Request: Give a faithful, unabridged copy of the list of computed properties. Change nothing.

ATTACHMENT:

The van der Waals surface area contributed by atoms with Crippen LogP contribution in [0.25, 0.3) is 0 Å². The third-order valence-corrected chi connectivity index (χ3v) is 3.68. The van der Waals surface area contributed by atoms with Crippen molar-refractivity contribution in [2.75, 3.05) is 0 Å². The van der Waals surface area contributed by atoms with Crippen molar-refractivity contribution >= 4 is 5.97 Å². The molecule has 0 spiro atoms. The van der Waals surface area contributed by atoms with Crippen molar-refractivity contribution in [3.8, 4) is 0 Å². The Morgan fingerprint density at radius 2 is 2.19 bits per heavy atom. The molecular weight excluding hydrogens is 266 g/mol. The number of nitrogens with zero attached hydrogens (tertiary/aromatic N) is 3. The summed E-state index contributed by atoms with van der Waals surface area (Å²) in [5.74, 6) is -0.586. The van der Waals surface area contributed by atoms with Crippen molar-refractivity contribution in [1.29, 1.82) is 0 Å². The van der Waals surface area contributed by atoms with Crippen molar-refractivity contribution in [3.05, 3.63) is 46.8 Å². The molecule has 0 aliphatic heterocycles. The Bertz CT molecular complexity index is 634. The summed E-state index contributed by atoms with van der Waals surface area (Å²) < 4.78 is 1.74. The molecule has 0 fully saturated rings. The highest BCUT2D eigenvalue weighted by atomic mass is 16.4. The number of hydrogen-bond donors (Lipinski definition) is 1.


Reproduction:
The van der Waals surface area contributed by atoms with Crippen LogP contribution in [0.25, 0.3) is 0 Å². The third-order valence-corrected chi connectivity index (χ3v) is 3.68. The van der Waals surface area contributed by atoms with Crippen molar-refractivity contribution in [2.75, 3.05) is 0 Å². The van der Waals surface area contributed by atoms with Crippen molar-refractivity contribution >= 4 is 5.97 Å². The molecule has 0 spiro atoms. The van der Waals surface area contributed by atoms with Crippen molar-refractivity contribution in [3.8, 4) is 0 Å². The Morgan fingerprint density at radius 2 is 2.19 bits per heavy atom. The molecular weight excluding hydrogens is 266 g/mol. The number of nitrogens with zero attached hydrogens (tertiary/aromatic N) is 3. The summed E-state index contributed by atoms with van der Waals surface area (Å²) in [5.74, 6) is -0.586. The van der Waals surface area contributed by atoms with Crippen molar-refractivity contribution in [1.29, 1.82) is 0 Å². The van der Waals surface area contributed by atoms with Crippen molar-refractivity contribution in [3.05, 3.63) is 46.8 Å². The molecule has 0 aliphatic heterocycles. The Bertz CT molecular complexity index is 634. The summed E-state index contributed by atoms with van der Waals surface area (Å²) < 4.78 is 1.74. The molecule has 0 fully saturated rings. The highest BCUT2D eigenvalue weighted by atomic mass is 16.4. The number of hydrogen-bond donors (Lipinski definition) is 1.